Eudoxus of Cnidus
Eudoxus of Cnidus (yo͞odŏkˈsəs, nīˈdəs), 408?–355? B.C., Greek astronomer, mathematician, and physician. From the accounts of various ancient writers, he appears to have studied with Plato in Athens, spent some time in Heliopolis, Egypt, founded a school in Cyzicus, and spent his later years in Cnidus, where he had an observatory. It is claimed that he calculated the length of the solar year, indicating a calendar reform like that made later by Julius Caesar, and that he was the discoverer of some parts of geometry included in the work of Euclid. He was the first Greek astronomer to explain the movements of the planets in a scientific manner. His system involved a number of concentric spheres supporting the planets in their paths. Some scientists still held this belief at the time of Copernicus.
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The following article is from The Great Soviet Encyclopedia (1979). It might be outdated or ideologically biased.
Eudoxus of Cnidus
Born circa 408 B.C.; died circa 355 B.C. Ancient Greek mathematician and astronomer. Student of Archytas of Tarentum.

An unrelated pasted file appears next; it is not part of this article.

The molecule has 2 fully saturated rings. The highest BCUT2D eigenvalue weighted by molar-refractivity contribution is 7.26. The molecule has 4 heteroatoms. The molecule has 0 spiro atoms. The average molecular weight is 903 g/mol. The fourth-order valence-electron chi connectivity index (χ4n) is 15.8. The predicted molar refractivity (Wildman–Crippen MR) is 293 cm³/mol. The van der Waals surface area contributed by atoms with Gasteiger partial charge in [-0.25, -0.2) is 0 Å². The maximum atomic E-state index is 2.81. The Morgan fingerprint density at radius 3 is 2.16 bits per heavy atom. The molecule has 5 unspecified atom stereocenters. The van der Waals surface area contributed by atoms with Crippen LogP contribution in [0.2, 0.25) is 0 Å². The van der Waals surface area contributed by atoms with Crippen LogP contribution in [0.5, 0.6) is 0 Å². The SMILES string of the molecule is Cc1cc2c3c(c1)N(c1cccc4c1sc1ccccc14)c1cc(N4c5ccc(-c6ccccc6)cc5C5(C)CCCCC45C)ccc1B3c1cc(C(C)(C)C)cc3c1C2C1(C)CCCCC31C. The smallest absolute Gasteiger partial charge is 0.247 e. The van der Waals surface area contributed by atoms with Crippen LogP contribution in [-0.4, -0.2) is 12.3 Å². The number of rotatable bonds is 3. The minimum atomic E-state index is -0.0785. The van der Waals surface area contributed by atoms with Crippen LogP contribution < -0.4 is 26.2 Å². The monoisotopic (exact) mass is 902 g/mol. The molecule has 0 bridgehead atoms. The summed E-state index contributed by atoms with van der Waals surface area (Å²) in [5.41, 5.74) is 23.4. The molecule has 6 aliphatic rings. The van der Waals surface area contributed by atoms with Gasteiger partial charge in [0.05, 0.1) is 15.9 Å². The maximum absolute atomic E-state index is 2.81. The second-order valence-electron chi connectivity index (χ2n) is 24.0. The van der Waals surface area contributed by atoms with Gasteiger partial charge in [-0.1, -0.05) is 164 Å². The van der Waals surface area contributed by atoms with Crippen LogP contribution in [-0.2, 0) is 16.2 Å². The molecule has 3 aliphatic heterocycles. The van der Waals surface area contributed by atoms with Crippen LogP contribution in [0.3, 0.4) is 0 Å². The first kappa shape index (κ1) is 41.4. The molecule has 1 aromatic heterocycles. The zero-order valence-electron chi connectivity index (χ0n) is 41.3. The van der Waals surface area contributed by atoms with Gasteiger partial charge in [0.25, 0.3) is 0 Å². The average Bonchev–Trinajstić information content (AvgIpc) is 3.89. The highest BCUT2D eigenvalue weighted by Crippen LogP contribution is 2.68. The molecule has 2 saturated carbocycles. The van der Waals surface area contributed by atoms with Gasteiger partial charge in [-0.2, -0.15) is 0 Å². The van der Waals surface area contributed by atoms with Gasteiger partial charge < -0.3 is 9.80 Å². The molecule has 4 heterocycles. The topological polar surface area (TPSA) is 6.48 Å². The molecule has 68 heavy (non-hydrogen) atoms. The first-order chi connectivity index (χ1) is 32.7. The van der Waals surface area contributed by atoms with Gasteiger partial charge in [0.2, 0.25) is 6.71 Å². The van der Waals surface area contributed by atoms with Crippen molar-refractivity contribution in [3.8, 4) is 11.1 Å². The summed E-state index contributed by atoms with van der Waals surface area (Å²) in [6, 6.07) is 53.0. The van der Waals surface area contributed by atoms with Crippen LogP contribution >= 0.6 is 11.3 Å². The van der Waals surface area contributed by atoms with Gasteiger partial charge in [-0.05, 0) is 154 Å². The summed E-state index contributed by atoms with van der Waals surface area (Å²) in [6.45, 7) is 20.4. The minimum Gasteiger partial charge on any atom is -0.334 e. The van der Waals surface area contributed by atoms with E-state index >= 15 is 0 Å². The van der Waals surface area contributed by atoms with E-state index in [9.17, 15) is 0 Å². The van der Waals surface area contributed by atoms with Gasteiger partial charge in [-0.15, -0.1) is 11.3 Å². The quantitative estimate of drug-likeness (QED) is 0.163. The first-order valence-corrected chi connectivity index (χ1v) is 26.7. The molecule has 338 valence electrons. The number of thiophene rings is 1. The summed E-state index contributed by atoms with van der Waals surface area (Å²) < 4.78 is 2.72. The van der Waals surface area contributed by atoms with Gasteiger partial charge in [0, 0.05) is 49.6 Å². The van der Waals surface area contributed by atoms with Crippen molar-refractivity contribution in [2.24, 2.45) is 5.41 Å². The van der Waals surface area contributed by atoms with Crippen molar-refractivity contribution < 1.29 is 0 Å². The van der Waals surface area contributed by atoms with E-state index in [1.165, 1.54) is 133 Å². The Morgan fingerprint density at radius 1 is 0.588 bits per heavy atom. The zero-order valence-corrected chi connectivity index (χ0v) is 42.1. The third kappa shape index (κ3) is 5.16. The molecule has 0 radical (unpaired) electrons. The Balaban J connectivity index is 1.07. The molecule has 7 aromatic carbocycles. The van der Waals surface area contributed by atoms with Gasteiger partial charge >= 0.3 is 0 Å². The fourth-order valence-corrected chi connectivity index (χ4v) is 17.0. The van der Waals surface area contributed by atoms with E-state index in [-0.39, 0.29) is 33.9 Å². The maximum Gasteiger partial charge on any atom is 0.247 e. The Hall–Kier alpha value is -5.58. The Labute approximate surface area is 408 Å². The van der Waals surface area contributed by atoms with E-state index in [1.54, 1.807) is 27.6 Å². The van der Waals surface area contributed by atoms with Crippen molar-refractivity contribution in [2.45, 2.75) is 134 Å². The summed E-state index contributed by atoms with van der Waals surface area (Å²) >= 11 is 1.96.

Eudoxus traveled in Greece and Egypt, later settling in his homeland in the city of Cnidus. He founded a school for mathematicians and astronomers. Eudoxus was the first to develop the general theory of proportion (discussed in the fifth book of Euclid’s Elements). According to Archimedes, Eudoxus developed the method of exhaustion. In astronomy he made one of the first attempts to develop a theory of planetary motion. His works have not been preserved.
REFERENCEKol’man, E. Istoriia matematiki v drevnosti. Moscow, 1961.
The Great Soviet Encyclopedia, 3rd Edition (1970-1979). © 2010 The Gale Group, Inc. All rights reserved.